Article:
Abstract and Keywords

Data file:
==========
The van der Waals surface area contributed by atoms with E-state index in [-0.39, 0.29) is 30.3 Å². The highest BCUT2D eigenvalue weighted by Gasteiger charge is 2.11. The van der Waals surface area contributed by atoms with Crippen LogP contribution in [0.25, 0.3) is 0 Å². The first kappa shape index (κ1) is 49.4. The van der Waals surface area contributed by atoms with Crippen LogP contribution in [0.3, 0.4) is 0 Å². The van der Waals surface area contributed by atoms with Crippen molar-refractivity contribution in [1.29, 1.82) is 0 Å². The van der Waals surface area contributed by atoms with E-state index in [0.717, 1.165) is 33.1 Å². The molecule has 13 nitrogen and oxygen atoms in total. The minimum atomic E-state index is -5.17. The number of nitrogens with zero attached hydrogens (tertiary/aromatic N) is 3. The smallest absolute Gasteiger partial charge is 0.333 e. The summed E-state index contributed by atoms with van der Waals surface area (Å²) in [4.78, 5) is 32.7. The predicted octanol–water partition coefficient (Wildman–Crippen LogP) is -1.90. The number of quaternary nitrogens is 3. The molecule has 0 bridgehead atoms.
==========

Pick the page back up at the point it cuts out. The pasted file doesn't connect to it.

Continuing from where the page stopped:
Two different general claims have been made about large-scale political transformations produced by responses to environmental change. One is the claim that we are witnessing the potential emergence of a “green state,” where states internalize an ecological function as a core state imperative. Another is that we are undergoing a transition to an “environmental state.” The former claim thus envisages a radical transformation and its theory of the state based on historical sociology, while the latter is more skeptical about the capacity of states to undergo radical transformation, being informed by neo-Marxist accounts of the state. This chapter uses responses to climate change—a key test case for claims about large-scale political transformation—to suggest that some substantial transformations in the state are occurring, but that the driving forces are indeed political–economic and thus existing accounts of the “green state” need to be reformulated in this light.
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